This response to Dobson and White’s call for a feminine firm argues that such a concept is based on amisinterpretation of Gilligan’s research. Moreover, virtue ethics and feminine ethics do not share a common approach to nurturing relationships or the moral orientation of care. Acknowledging the worthwhile goals of Dobson and White’s endeavor, the feminist firm is presented as offering greater potential to achieve these goals.
There are too many people on the planet. This isn’t a popular thing to say, but it’s becoming more and more obvious that it’s true, and that we need to do something to address it. Even in our radically unjust world, where billions of people do not have adequate access to food, water, energy, and other resources, we’re still living unsustainably—overcharging our ecological credit card and torching the climate. But discussing the link between these environmental problems and the population is (...) uncomfortable, because many people believe that procreation is an essentially private act that is morally and politically off-limits. In her new book, One Child, Sarah Conly argues that this belief is false: If... (shrink)
Following the tradition of feminist philosophers and scholars of science from the 1980s onward such as Evelyn Fox-Keller, Helen Longino, Anne Fausto-Sterling, and others who revealed how popular notions of masculinity and femininity infiltrated and shaped the content of scientific knowledge, Sarah S. Richardson's book Sex Itself: The Search for Male and Female in the Human Genome deserves a place on the shelf with this canonical literature. It addresses one of the most celebrated symbols of biological sex binary: the (...) X and Y chromosomes. The X and Y chromosomes, we learn, were not given the role of "sex chromosomes" upon their discovery in 1890 and 1905, respectively. Their transformation into the ultimate... (shrink)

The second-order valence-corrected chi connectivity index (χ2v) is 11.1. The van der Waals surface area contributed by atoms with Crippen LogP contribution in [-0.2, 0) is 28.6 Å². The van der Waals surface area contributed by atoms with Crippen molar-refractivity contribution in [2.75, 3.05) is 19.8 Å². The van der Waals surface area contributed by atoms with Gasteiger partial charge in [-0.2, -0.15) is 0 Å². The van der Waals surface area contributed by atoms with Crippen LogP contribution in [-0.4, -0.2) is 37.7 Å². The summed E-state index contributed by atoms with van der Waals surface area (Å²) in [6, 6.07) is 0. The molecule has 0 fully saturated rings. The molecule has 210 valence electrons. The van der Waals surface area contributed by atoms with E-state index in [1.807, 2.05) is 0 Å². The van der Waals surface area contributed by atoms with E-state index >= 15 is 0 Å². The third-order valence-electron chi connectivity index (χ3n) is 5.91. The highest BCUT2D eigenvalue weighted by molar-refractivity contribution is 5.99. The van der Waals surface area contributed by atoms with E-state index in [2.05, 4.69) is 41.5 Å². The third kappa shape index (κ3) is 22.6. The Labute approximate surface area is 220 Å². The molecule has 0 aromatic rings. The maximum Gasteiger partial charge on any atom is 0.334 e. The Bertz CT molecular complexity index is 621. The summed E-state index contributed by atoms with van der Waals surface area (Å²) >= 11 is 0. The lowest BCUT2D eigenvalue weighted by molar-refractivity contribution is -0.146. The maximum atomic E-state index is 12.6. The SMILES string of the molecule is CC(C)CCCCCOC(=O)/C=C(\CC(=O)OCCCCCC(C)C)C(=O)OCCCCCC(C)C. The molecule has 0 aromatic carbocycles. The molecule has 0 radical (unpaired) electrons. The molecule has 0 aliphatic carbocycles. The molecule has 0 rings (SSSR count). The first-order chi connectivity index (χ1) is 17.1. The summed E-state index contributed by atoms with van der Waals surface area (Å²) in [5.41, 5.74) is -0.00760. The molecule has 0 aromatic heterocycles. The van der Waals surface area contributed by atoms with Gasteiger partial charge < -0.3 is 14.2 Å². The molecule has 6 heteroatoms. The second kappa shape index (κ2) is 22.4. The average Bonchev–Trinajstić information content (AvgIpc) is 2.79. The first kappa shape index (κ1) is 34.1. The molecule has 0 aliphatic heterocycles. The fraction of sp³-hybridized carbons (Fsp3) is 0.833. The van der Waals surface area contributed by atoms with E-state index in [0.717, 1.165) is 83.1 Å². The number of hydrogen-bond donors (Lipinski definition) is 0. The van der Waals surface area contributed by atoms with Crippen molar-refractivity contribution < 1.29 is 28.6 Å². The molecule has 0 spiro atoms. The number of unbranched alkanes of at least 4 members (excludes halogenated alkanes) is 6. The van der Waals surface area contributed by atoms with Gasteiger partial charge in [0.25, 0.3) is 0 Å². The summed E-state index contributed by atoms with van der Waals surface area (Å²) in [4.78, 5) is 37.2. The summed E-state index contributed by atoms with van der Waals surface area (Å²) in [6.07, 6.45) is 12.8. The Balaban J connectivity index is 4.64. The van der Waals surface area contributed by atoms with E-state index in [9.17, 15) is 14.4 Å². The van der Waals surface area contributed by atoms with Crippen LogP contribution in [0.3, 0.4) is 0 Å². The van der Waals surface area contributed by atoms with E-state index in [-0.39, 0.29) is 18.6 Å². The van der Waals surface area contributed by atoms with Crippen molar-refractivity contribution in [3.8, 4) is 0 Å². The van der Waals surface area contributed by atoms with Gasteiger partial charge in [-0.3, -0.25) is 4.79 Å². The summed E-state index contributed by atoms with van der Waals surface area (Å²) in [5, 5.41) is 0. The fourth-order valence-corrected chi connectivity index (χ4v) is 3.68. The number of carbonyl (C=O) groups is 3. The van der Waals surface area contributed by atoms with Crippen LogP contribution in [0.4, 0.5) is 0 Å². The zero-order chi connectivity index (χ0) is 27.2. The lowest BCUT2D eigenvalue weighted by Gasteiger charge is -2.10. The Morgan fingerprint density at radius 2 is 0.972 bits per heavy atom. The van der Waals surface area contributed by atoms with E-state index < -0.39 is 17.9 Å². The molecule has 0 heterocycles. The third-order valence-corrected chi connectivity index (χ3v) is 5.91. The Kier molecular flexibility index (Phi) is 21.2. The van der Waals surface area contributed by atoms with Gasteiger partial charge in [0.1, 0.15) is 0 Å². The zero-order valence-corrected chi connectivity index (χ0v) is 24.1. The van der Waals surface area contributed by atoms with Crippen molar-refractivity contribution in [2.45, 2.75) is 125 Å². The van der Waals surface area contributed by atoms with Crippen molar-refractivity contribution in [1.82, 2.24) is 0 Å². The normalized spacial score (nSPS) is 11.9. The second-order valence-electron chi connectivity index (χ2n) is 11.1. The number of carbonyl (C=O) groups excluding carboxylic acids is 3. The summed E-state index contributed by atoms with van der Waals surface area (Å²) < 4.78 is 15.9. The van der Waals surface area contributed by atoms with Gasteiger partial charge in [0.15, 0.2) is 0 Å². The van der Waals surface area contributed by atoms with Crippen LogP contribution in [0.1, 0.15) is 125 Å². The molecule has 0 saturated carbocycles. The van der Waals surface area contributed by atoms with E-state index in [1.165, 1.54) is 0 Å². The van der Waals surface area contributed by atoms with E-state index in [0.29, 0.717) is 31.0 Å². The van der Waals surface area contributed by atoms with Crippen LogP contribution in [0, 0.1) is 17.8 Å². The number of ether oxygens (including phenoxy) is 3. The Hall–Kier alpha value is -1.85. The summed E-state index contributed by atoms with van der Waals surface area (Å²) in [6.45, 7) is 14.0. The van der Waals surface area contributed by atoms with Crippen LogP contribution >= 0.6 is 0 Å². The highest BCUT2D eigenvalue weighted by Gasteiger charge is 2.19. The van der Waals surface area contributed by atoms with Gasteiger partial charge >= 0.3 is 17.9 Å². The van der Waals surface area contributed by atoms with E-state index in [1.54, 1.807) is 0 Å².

This review looks at Sarah Hoagland's Lesbian Ethics from the position of a lesbian who is also a cultural participant in a colonized heterosexualist culture within the powerful context of its colonizing heterosexualist culture . From this position separation from heterosexualism acquires great complexity since the position described is that of a plural self. In Lesbian Ethics lesbian community is the community of separation where demoralization is avoided by auto-koenonous selves. Because heterosexualism is not a cross-cultural or international system (...) but a series of systems some of which dominate over others and threaten their extinction , lesbian pluralism cannot be achieved through the inclusion of lesbians of different cultures, classes and situations in a separating group. Neither the need for nor the value of separation from heterosexualism are undermined by the increased complexity that this position adds to the analysis. (shrink)